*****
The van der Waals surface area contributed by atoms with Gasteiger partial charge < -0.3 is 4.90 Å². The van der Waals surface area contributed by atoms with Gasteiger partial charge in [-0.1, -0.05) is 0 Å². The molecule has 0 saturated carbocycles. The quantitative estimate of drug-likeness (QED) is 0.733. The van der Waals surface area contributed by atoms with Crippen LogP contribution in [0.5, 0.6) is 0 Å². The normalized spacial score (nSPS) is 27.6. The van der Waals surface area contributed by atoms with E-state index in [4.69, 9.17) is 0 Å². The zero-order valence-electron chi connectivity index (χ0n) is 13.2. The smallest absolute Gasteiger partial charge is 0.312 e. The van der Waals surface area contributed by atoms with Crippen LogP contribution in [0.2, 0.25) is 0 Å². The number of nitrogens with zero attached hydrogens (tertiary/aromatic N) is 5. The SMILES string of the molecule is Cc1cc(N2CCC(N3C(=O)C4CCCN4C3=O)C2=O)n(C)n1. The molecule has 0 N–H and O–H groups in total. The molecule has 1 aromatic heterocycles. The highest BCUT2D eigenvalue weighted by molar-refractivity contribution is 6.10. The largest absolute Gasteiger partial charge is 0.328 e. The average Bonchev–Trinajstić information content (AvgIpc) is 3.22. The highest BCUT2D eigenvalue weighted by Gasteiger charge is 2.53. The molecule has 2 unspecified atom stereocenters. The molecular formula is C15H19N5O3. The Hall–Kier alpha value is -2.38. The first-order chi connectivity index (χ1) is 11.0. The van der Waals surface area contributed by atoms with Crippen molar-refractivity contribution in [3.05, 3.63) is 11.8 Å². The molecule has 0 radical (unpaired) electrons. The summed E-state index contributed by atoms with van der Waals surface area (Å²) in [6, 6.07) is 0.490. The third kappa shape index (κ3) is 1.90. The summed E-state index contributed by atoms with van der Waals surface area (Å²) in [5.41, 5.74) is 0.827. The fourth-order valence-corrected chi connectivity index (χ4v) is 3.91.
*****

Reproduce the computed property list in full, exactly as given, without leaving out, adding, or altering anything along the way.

The van der Waals surface area contributed by atoms with Gasteiger partial charge < -0.3 is 4.90 Å². The van der Waals surface area contributed by atoms with Gasteiger partial charge in [-0.1, -0.05) is 0 Å². The molecule has 0 saturated carbocycles. The quantitative estimate of drug-likeness (QED) is 0.733. The van der Waals surface area contributed by atoms with Crippen LogP contribution in [0.5, 0.6) is 0 Å². The normalized spacial score (nSPS) is 27.6. The van der Waals surface area contributed by atoms with E-state index in [4.69, 9.17) is 0 Å². The zero-order valence-electron chi connectivity index (χ0n) is 13.2. The smallest absolute Gasteiger partial charge is 0.312 e. The van der Waals surface area contributed by atoms with Crippen LogP contribution in [0.2, 0.25) is 0 Å². The number of nitrogens with zero attached hydrogens (tertiary/aromatic N) is 5. The SMILES string of the molecule is Cc1cc(N2CCC(N3C(=O)C4CCCN4C3=O)C2=O)n(C)n1. The molecule has 0 N–H and O–H groups in total. The molecule has 1 aromatic heterocycles. The highest BCUT2D eigenvalue weighted by molar-refractivity contribution is 6.10. The largest absolute Gasteiger partial charge is 0.328 e. The average Bonchev–Trinajstić information content (AvgIpc) is 3.22. The highest BCUT2D eigenvalue weighted by Gasteiger charge is 2.53. The molecule has 2 unspecified atom stereocenters. The molecular formula is C15H19N5O3. The Hall–Kier alpha value is -2.38. The first-order chi connectivity index (χ1) is 11.0. The van der Waals surface area contributed by atoms with Crippen molar-refractivity contribution in [3.05, 3.63) is 11.8 Å². The molecule has 0 radical (unpaired) electrons. The summed E-state index contributed by atoms with van der Waals surface area (Å²) in [6, 6.07) is 0.490. The third kappa shape index (κ3) is 1.90. The summed E-state index contributed by atoms with van der Waals surface area (Å²) in [5.41, 5.74) is 0.827. The fourth-order valence-corrected chi connectivity index (χ4v) is 3.91.